During the cotton season, the risk to bees can be reduced by:
  • Keeping an eye out for bee hives that may have been placed in vegetation neighbouring your farm. They may be positioned under trees to afford them protection from direct sun.
  • Notifying the beekeeper when hives are near crops to be sprayed to allow hives to be removed before spraying. Beekeepers require as much notice as possible to move hives, preferably 48 hours. Where the owner of the hives is not known, contact your State Department of Primary Industries/Agriculture, citing the registration number, for assistance in contacting the owner.
  • Informing contract pesticide applicators operating on your property of the locations of hives. The applicator may wish to discuss with you the establishment of a buffer zone to further protect the area.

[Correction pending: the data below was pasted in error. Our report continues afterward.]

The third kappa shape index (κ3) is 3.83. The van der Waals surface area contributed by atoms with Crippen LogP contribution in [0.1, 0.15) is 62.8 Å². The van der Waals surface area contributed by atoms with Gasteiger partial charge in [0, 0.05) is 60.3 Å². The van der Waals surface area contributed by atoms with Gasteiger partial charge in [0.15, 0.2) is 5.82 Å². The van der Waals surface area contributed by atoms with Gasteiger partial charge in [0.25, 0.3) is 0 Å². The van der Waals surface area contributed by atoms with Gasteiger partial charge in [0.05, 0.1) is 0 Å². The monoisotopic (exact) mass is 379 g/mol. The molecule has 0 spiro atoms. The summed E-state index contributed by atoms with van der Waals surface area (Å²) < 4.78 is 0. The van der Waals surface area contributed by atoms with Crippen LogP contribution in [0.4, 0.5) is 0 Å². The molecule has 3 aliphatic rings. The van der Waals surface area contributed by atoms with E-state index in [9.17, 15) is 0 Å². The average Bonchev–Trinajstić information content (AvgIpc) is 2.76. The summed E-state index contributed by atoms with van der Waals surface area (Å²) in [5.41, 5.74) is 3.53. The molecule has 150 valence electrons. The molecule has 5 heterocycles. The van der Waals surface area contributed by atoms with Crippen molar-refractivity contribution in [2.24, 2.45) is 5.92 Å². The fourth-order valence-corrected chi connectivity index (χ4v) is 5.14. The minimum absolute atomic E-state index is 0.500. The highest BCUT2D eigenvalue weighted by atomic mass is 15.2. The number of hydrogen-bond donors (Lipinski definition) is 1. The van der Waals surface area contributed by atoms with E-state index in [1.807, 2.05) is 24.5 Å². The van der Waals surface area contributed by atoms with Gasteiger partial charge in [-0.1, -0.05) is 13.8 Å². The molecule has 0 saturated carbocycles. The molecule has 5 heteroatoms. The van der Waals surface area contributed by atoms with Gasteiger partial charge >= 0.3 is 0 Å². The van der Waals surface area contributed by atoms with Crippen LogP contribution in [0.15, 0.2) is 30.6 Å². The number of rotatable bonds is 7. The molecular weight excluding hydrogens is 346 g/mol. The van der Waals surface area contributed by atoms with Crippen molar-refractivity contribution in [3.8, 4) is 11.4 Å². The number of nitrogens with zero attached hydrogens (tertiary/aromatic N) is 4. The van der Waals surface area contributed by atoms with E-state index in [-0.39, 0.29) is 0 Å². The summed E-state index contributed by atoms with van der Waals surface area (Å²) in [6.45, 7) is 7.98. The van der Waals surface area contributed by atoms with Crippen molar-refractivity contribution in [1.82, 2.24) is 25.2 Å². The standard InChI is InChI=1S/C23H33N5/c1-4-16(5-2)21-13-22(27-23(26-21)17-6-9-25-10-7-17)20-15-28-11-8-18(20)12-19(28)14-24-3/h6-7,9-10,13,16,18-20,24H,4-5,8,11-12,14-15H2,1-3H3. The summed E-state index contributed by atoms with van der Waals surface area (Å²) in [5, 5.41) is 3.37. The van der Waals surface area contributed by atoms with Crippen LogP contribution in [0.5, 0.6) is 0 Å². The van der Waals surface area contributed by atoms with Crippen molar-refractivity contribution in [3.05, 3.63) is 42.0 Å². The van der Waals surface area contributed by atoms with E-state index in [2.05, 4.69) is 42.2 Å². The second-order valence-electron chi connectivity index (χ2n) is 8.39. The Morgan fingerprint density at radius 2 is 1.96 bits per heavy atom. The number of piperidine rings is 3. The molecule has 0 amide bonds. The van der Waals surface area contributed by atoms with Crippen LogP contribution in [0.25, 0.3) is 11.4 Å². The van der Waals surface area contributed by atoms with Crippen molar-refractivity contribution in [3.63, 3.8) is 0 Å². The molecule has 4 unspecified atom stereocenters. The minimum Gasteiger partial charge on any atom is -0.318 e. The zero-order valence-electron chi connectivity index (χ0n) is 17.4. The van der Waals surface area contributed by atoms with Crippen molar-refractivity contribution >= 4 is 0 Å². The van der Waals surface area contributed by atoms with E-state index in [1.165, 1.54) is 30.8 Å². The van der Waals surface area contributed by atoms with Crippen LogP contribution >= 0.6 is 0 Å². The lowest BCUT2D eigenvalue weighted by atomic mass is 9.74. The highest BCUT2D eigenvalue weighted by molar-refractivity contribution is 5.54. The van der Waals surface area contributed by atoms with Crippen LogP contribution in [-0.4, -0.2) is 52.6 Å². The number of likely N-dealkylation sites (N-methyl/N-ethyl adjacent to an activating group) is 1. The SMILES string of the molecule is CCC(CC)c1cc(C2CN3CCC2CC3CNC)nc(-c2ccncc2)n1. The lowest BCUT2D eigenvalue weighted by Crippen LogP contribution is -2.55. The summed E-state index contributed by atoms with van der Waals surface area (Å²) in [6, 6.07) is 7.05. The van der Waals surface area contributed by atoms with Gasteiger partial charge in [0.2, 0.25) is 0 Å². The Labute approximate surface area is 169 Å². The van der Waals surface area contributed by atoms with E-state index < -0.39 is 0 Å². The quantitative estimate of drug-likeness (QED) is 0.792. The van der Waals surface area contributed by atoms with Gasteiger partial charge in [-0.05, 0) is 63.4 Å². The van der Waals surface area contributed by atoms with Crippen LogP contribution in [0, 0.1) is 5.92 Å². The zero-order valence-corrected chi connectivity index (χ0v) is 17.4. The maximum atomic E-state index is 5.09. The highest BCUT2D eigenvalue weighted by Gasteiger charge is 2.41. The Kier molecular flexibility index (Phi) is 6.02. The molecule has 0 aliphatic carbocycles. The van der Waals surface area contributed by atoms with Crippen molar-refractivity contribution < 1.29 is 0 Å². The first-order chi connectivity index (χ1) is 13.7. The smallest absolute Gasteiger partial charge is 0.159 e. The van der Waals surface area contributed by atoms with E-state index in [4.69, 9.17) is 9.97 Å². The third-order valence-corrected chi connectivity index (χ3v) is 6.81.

• Paying particular attention to wind speed and direction, air temperature and time of day before applying pesticides.
  • Avoiding drift and contamination of surface waters where bees may drink (see advice on risk management for aquatic organisms).
  • Applying pesticides toxic to bees in the evening when bees are not foraging.
  • Always following label requirements.
'Bee Alert'

The CottonInfo team Cotton Calendar app includes a ‘Bee Alert’ (Industry Events/Regional Events/My Events/Bee Alert/ RSVP Settings) tab that aims to improve communication between hive owners and cotton growers. This free service allows beekeepers to regularly update information about their hives, with information automatically linked to relevant cotton growers. Cotton growers and aerial spray operators can also use “Bee Alert” to help neighbours ‘bee aware’ when hives have been observed near cotton crops.

Bee hives are entered as a special event type, with GPS co-ordinates of hives as well as start date, likely duration, number of hives and contact details. Calendar App users in the vicinity will be advised to “Bee Aware”. Communication with growers and aerial operators can then be coordinated locally.